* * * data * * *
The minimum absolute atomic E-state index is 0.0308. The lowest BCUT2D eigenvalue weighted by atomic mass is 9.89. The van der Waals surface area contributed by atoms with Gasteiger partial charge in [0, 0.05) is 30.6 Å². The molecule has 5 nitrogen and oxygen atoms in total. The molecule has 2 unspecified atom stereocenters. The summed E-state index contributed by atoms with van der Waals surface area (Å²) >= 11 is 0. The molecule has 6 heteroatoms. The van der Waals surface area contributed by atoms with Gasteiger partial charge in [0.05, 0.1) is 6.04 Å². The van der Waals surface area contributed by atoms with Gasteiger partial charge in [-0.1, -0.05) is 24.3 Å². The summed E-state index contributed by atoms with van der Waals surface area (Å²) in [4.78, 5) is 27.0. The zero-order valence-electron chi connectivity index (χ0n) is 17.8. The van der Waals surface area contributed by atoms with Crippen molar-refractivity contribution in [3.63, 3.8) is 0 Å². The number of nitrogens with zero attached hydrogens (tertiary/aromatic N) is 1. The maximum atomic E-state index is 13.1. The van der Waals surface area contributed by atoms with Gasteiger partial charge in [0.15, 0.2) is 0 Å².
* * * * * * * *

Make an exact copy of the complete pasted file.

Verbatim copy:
The minimum absolute atomic E-state index is 0.0308. The lowest BCUT2D eigenvalue weighted by atomic mass is 9.89. The van der Waals surface area contributed by atoms with Gasteiger partial charge in [0, 0.05) is 30.6 Å². The molecule has 5 nitrogen and oxygen atoms in total. The molecule has 2 unspecified atom stereocenters. The summed E-state index contributed by atoms with van der Waals surface area (Å²) >= 11 is 0. The molecule has 6 heteroatoms. The van der Waals surface area contributed by atoms with Gasteiger partial charge in [0.05, 0.1) is 6.04 Å². The van der Waals surface area contributed by atoms with Gasteiger partial charge in [-0.1, -0.05) is 24.3 Å². The summed E-state index contributed by atoms with van der Waals surface area (Å²) in [4.78, 5) is 27.0. The zero-order valence-electron chi connectivity index (χ0n) is 17.8. The van der Waals surface area contributed by atoms with Crippen molar-refractivity contribution in [3.63, 3.8) is 0 Å². The number of nitrogens with zero attached hydrogens (tertiary/aromatic N) is 1. The maximum atomic E-state index is 13.1. The van der Waals surface area contributed by atoms with Gasteiger partial charge in [0.15, 0.2) is 0 Å².